On-line documentation

Their are two Linux (UNIX) commands that provide on-line documentation:

The command:
    man apropos
displays the manual page for the apropos command. Try the commands below to learn more about the GNU g++ compiler, the debugger and the Ghostscript previewer:
    man g++
    man gdb
    man gs
The following table shows some basic commands that everyone should know. Use man to get more information about them.

Basic Linux/UNIX commands
ls Display directory contents
pwd Display current working directory
cd Change current working directory
mkdir Make a new directory
rmdir Remove an existing directory
rm Remove a file or files
more Display contents of a file (page by page)
lpr Print a file
chmod Change directory and file permissions to protect your files

CS Department facilities

The Computer Science Department provides a number of laboratories in Halligan Hall. These labs are used by other classes, so start work on your assignments early!

Facilities information
CS facilities overview MISSING LINK EECS support page
Solaris workstations Room 116: Solaris workstations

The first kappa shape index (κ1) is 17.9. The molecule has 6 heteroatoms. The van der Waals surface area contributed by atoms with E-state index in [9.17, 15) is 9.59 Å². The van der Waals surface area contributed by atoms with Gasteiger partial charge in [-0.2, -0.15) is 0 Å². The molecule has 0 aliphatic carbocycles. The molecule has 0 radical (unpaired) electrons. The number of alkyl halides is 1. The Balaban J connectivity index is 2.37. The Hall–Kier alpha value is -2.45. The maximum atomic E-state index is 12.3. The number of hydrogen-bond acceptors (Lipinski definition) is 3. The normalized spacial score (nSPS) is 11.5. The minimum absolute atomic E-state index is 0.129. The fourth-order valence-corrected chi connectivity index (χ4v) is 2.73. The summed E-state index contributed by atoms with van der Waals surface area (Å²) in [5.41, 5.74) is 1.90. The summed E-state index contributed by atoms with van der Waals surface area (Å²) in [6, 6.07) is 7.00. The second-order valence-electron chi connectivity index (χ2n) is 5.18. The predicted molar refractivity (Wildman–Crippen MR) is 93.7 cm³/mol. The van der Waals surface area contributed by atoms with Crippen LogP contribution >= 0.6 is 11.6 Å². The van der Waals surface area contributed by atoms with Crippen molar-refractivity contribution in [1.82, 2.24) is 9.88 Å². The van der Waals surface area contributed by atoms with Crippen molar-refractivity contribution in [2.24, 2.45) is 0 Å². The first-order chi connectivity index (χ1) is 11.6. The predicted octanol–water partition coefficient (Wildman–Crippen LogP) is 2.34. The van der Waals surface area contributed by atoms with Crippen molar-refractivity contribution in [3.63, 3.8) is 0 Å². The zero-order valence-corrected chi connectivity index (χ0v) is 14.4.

Room 118: Solaris workstations with graphics accelerators
Linux workstations Room 120: Dual-boot Linux workstations

Room 122: Dual-boot Linux workstations

More information about the Computer Science Department facilities can be obtained through the links below.

Reference information
EECS support page MISSING LINK EECS support page
Remote access MISSING LINK EECS remote access support
UNIX tutorial MISSING LINK EECS Unix tutorial

CS accounts

If you took COMP11 last term, you should continue to use the same account. If you pre-registered for COMP15, you will receive an account during the first week of classes. If you have not re-registered for COMP15, you must fill out an account request form.

The MISSING LINK EECS Account Management system allows authorized CS users who have Tufts e-mail accounts to activate or reset their accounts. You will need a Tufts Trumpeter e-mail account. Please have your Trumpeter e-mail name and password available.

Copyright © 2004-2013 Paul J. Drongowski